‘Charlotte Squawks’ returns with bigger show, more satirical hits than misses

The cast of “Charlotte Squawks: The 11th Glower”
The cast of “Charlotte Squawks: The 11th Glower” LunahZon Photography

A shopaholic girl group dressed in disco-era duds sings “No! No! No!” at the possible sale of Belk.

A jersey-wearing chorus purporting to be the Carolina Panthers’ offensive line turns Queen’s “We Will Rock You” into “We Can’t Block You.”

And Gov. Pat McCrory, behind the wheel in a video takeoff on Matthew McConaughey’s Lincoln ads, cruises Charlotte after dark, musing about everything from all the apartments going up to all the mayors Charlotte has had in the six short years since he led the Queen City.

These inspired bits of music and comedy are among the many hits in Charlotte’s 11th annual satirical revue, this year called “Charlotte Squawks: The 11th Glower.”

The show, which has become a must-see for news junkies, has more than a few misses as well. Skits that go after easy national targets such as Uber, Netflix binges and close-minded partisans on the right and left start flat and end that way.

But when “Squawks” takes aim at anything about Charlotte or North Carolina, it usually hits a bull’s eye. And those are the numbers that tend to get the biggest laughs, cheers and applause – at least, judging from Thursday’s show.

For those who want to keep track, the program offers an A-to-Z list of the butts of their jokes. These “special appearances” start with American Airlines and end with Brian Williams, that fib-of-a-TV-anchor who is shown onscreen with a sign that reads “And then I asked Jesus ... Can I carry the cross?”

As always, the heart of the revue is a series of mocking skits that marry old songs with funny new titles and lyrics.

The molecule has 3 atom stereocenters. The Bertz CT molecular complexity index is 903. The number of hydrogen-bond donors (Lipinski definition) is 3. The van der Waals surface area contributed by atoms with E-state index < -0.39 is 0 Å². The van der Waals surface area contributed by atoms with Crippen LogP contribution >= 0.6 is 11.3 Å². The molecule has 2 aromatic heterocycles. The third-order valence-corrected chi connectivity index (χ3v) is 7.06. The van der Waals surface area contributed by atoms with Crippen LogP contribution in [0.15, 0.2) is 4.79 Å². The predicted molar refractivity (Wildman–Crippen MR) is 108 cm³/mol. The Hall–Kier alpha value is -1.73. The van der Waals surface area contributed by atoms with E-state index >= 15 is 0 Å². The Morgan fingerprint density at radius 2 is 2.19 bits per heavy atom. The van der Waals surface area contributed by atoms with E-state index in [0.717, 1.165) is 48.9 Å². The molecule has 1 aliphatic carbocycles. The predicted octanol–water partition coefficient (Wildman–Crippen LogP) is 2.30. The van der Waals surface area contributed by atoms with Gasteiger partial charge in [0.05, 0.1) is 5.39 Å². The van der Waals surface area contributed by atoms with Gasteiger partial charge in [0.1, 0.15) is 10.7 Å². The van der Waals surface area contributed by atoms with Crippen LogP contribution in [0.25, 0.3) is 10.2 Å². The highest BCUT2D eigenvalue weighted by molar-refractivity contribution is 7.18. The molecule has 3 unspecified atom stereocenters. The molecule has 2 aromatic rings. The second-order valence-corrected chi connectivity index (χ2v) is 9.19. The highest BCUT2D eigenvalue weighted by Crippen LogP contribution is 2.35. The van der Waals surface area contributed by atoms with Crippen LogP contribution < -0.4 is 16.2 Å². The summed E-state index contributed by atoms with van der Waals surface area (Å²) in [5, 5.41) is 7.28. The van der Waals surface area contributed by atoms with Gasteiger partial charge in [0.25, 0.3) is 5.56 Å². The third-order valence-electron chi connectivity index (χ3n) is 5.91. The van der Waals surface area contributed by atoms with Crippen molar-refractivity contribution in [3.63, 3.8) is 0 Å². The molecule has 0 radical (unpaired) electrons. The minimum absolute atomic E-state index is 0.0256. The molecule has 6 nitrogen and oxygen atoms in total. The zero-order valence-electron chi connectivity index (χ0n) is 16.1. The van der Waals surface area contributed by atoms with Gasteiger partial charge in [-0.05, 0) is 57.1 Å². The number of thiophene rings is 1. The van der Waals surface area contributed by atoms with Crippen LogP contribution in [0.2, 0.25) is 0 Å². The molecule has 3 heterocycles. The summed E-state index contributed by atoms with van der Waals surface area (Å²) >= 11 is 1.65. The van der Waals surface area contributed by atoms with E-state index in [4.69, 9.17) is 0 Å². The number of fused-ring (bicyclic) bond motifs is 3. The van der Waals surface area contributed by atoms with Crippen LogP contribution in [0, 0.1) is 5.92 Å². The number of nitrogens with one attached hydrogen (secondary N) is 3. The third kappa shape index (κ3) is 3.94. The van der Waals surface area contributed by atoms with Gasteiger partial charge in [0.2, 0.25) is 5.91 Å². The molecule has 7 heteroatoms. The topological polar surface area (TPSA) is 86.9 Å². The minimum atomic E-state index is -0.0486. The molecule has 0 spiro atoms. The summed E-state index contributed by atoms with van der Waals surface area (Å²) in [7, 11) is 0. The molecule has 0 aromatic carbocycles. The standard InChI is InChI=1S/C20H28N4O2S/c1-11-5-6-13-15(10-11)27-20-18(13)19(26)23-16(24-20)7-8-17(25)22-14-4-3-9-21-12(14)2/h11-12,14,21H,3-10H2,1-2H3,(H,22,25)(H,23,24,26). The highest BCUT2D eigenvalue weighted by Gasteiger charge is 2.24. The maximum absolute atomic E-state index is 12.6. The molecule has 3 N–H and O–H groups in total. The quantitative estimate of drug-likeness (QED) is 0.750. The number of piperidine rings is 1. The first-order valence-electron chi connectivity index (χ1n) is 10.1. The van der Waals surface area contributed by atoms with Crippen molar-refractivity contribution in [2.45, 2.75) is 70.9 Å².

This year, author-lyricist Brian Kahn has served up 24 song-and-dance parodies for director Mike Collins and his talented, immensely likeable cast.

Among the best: To lampoon the Charlotte-Mecklenburg school board’s love-hate relationship with ex-Superintendent Heath Morrison, Kahn redid the songs of The Doors and Jim Morrison. To the tune of “Light My Fire,” a bewigged Alan Morgan as Supt. Heath Morrison musically explains his sudden exit in “Gonna Quit Before I’m Fired.”

There is satirical sting in “Debate Transgender” (think The Platters’ “The Great Pretender”), which skewers the Charlotte City Council’s vote against a bill that would have legally protected LGBT persons from discrimination. And in “Don’t Have to Wash Your Hands,” Patrick Ratchford and Robbie Jaeger channel the Beatles in a hilarious send-up of rookie U.S. Sen. Thom Tillis’ claim that the free market, not government regulators, should decide hygiene practices for restaurants.

There are many other pleasures: The crazy-funny costumes in a “Wizard of Oz” parody that makes fun of The Charlotte Observer, among others; the office-furniture-on-wheels choreography in “Randolph Road”; Johanna Jowett’s dead-on impersonation of an all-business airline announcer in “They’ll Never Call Your Zone”; and a Billy Joel-inspired number bemoaning the closing of the Penguin restaurant – fried pickles and all – that showcases affecting musical solos by saxophonist Jack Murray and pianist Jeana Neal Borman.

I wish the Squawkers’ skit on the General Assembly’s move to the right was funnier and more sophisticated – name-calling is not satire – and it got tiring having to chose between watching the performers onstage and checking out concurrent sight gags and video punchlines on the TV screen.

But whenever the show has a true video highlight, the producers are smart enough to darken the stage and let us focus. We get a smart parody of “Star Wars,” complete with this year’s mayoral candidates wielding light sabers. And the audience loved the return of a certain team of heating-and-air conditioning repair men in a takeoff of a local TV ad.

Best of all was McCrory, whose self-deprecating star turn is smooth and amusing. He might consider Hollywood if his run in Raleigh is cut short in 2016.

Funk: 704-358-5703


‘Charlotte Squawks’

The annual revue, “The 11th Glower,” tackles targets local, statewide and national.

WHEN: Through June 27 at 7:30 p.m. Tuesday-Thursday and 8 p.m. Friday-Saturday. Also 3 p.m. June 28.

WHERE: Booth Playhouse, 130 N. Tryon St.

RUNNING TIME: 150 minutes.

TICKETS: $24.50-49.50.

DETAILS: 704-372-1000 or blumenthalarts.org.